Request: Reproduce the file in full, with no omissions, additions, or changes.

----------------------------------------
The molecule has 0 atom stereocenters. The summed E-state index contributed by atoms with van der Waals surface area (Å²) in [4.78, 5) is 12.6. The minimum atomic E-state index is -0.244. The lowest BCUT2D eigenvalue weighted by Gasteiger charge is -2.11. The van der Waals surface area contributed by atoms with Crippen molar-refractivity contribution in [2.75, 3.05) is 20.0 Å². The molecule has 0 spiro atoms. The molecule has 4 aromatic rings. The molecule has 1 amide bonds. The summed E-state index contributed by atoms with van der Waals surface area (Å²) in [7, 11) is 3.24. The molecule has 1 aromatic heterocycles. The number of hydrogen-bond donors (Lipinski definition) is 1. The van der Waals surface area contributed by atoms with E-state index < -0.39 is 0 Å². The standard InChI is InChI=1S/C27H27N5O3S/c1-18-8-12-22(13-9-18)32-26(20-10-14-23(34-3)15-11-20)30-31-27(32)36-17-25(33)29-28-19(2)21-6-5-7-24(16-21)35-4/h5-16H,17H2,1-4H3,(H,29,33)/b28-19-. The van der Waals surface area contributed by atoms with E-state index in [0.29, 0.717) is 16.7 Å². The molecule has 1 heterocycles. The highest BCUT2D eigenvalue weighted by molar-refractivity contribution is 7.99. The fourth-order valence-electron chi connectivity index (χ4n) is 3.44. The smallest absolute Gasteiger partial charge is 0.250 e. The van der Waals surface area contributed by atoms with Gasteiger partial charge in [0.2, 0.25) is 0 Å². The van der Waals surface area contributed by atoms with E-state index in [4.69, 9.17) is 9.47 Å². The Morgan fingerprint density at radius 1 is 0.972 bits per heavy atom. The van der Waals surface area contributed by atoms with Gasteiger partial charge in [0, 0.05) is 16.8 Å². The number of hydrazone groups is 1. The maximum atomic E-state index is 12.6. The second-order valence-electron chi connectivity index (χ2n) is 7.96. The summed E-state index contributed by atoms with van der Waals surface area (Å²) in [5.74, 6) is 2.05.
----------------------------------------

The molecule has 0 atom stereocenters. The summed E-state index contributed by atoms with van der Waals surface area (Å²) in [4.78, 5) is 12.6. The minimum atomic E-state index is -0.244. The lowest BCUT2D eigenvalue weighted by Gasteiger charge is -2.11. The van der Waals surface area contributed by atoms with Crippen molar-refractivity contribution in [2.75, 3.05) is 20.0 Å². The molecule has 0 spiro atoms. The molecule has 4 aromatic rings. The molecule has 1 amide bonds. The summed E-state index contributed by atoms with van der Waals surface area (Å²) in [7, 11) is 3.24. The molecule has 1 aromatic heterocycles. The number of hydrogen-bond donors (Lipinski definition) is 1. The van der Waals surface area contributed by atoms with E-state index < -0.39 is 0 Å². The standard InChI is InChI=1S/C27H27N5O3S/c1-18-8-12-22(13-9-18)32-26(20-10-14-23(34-3)15-11-20)30-31-27(32)36-17-25(33)29-28-19(2)21-6-5-7-24(16-21)35-4/h5-16H,17H2,1-4H3,(H,29,33)/b28-19-. The van der Waals surface area contributed by atoms with E-state index in [0.29, 0.717) is 16.7 Å². The molecule has 1 heterocycles. The highest BCUT2D eigenvalue weighted by molar-refractivity contribution is 7.99. The fourth-order valence-electron chi connectivity index (χ4n) is 3.44. The smallest absolute Gasteiger partial charge is 0.250 e. The van der Waals surface area contributed by atoms with Gasteiger partial charge in [0.2, 0.25) is 0 Å². The van der Waals surface area contributed by atoms with E-state index in [4.69, 9.17) is 9.47 Å². The Morgan fingerprint density at radius 1 is 0.972 bits per heavy atom. The van der Waals surface area contributed by atoms with Gasteiger partial charge in [0, 0.05) is 16.8 Å². The number of hydrazone groups is 1. The maximum atomic E-state index is 12.6. The second-order valence-electron chi connectivity index (χ2n) is 7.96. The summed E-state index contributed by atoms with van der Waals surface area (Å²) in [5.74, 6) is 2.05.